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Fire crews close in around massive New Mexico wildfire

Smoke rises from wildfires near Las Vegas, N.M., Wednesday, May 4, 2022. Firefighters slowed the advance of the largest wildfire in the U.S. as heavy winds relented Wednesday, while President Joe Biden approved a disaster declaration that brings new financial resources to remote stretches of New Mexico devastated by fire since early April. (Roberto E. Rosales/The Albuquerque Journal via AP)

LAS VEGAS, N.M. – Firefighters in New Mexico took advantage of diminished winds Thursday to build more fire lines and clear combustible brush near homes close to the fringes of the largest wildfire burning in the U.S. They did so ahead of what is expected to be several consecutive days of intense hot, dry and extremely windy weather that could fan the blaze.

The fire has marched across 258 square miles of high alpine forest and grasslands at the southern tip of the Rocky Mountains, destroying dozens of homes and prompting evacuations for thousands of families, many of whom have called the Sangre de Cristo Mountains home since their Spanish ancestors first settled the region centuries ago.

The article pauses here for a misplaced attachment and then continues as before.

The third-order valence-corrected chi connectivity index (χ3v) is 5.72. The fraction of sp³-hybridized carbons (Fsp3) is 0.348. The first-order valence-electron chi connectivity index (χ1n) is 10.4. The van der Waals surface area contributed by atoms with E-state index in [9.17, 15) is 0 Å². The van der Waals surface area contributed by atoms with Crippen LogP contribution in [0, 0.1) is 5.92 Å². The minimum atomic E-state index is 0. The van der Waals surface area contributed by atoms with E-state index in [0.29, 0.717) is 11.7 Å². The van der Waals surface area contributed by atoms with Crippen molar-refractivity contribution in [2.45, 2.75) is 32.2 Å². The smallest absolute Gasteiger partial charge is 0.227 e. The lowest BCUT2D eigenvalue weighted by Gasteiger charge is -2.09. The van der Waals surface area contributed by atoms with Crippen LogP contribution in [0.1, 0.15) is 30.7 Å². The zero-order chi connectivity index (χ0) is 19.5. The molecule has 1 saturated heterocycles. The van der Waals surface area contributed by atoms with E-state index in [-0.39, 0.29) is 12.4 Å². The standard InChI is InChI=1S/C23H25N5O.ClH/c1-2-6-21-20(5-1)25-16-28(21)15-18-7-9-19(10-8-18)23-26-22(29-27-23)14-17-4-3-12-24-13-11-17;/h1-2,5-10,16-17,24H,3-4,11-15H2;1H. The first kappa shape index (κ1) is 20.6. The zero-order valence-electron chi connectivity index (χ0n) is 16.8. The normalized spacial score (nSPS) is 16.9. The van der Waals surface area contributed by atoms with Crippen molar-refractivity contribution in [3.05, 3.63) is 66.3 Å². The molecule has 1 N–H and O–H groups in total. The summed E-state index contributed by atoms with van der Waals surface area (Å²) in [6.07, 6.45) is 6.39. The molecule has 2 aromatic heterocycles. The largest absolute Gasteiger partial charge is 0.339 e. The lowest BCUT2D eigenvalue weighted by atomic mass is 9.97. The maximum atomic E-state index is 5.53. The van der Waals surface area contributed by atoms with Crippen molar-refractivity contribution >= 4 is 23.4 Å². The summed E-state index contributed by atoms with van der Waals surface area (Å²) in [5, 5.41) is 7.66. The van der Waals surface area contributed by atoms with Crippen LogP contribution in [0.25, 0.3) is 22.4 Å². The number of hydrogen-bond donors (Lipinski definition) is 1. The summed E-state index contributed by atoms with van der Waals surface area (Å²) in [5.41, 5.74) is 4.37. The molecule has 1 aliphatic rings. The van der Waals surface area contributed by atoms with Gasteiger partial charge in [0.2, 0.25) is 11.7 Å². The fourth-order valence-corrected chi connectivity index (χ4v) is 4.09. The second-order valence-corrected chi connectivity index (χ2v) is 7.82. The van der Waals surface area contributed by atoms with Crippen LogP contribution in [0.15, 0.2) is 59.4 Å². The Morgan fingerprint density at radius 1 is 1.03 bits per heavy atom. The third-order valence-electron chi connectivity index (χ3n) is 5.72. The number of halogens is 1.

President Joe Biden approved a disaster declaration that brings new financial resources to the areas devastated by fire since early April. The aid includes grants for temporary housing and low-cost loans to cover uninsured property losses and other relief programs for people and businesses.

Evacuations that have now lasted weeks have taken a physical and emotional toll on residents. Classes were cancelled at area schools for the week, some businesses in the small city of Las Vegas have closed due to staff shortages and some customers of the electric cooperative that serves surrounding areas have had no power for weeks.

San Miguel County Sheriff Chris Lopez said firetrucks, a fleet of aircraft and other equipment have been brought in to the area to corral the flames and “we're ready for anything that does come.”